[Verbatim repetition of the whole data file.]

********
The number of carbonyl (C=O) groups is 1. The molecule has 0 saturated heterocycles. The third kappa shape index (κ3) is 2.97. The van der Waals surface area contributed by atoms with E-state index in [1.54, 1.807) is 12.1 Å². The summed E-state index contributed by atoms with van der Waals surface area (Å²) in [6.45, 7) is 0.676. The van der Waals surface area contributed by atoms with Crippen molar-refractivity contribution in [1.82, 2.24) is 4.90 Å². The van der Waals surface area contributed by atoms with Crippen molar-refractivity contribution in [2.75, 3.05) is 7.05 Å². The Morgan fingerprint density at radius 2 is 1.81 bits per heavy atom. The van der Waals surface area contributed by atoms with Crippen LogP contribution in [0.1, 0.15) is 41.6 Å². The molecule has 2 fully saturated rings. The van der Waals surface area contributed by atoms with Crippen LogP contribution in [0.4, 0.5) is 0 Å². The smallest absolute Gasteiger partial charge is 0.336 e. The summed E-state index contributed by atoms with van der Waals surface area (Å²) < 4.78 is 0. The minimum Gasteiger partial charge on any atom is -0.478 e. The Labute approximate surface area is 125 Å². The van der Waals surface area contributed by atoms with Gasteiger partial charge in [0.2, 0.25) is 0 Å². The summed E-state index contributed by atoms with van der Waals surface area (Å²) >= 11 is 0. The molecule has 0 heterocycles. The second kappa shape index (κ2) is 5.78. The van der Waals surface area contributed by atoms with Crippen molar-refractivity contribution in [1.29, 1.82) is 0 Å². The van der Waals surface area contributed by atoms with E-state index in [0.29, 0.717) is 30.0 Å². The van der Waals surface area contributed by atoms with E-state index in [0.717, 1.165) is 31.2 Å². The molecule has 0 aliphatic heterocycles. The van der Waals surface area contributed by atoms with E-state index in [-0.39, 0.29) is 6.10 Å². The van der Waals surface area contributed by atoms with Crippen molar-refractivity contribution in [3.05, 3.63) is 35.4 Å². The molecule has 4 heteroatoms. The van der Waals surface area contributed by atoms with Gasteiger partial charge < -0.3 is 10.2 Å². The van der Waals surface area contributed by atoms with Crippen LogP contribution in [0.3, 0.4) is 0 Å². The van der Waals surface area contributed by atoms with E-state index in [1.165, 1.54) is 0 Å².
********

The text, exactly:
The number of carbonyl (C=O) groups is 1. The molecule has 0 saturated heterocycles. The third kappa shape index (κ3) is 2.97. The van der Waals surface area contributed by atoms with E-state index in [1.54, 1.807) is 12.1 Å². The summed E-state index contributed by atoms with van der Waals surface area (Å²) in [6.45, 7) is 0.676. The van der Waals surface area contributed by atoms with Crippen molar-refractivity contribution in [1.82, 2.24) is 4.90 Å². The van der Waals surface area contributed by atoms with Crippen molar-refractivity contribution in [2.75, 3.05) is 7.05 Å². The Morgan fingerprint density at radius 2 is 1.81 bits per heavy atom. The van der Waals surface area contributed by atoms with Crippen LogP contribution in [0.1, 0.15) is 41.6 Å². The molecule has 2 fully saturated rings. The van der Waals surface area contributed by atoms with Crippen LogP contribution in [0.4, 0.5) is 0 Å². The smallest absolute Gasteiger partial charge is 0.336 e. The summed E-state index contributed by atoms with van der Waals surface area (Å²) < 4.78 is 0. The minimum Gasteiger partial charge on any atom is -0.478 e. The Labute approximate surface area is 125 Å². The van der Waals surface area contributed by atoms with Gasteiger partial charge in [0.2, 0.25) is 0 Å². The summed E-state index contributed by atoms with van der Waals surface area (Å²) >= 11 is 0. The molecule has 0 heterocycles. The second kappa shape index (κ2) is 5.78. The van der Waals surface area contributed by atoms with Crippen molar-refractivity contribution in [1.29, 1.82) is 0 Å². The van der Waals surface area contributed by atoms with E-state index in [0.29, 0.717) is 30.0 Å². The van der Waals surface area contributed by atoms with E-state index in [0.717, 1.165) is 31.2 Å². The molecule has 0 aliphatic heterocycles. The van der Waals surface area contributed by atoms with E-state index in [-0.39, 0.29) is 6.10 Å². The van der Waals surface area contributed by atoms with Crippen molar-refractivity contribution in [3.05, 3.63) is 35.4 Å². The molecule has 4 heteroatoms. The van der Waals surface area contributed by atoms with Gasteiger partial charge < -0.3 is 10.2 Å². The van der Waals surface area contributed by atoms with Crippen LogP contribution in [0.3, 0.4) is 0 Å². The van der Waals surface area contributed by atoms with E-state index in [1.165, 1.54) is 0 Å².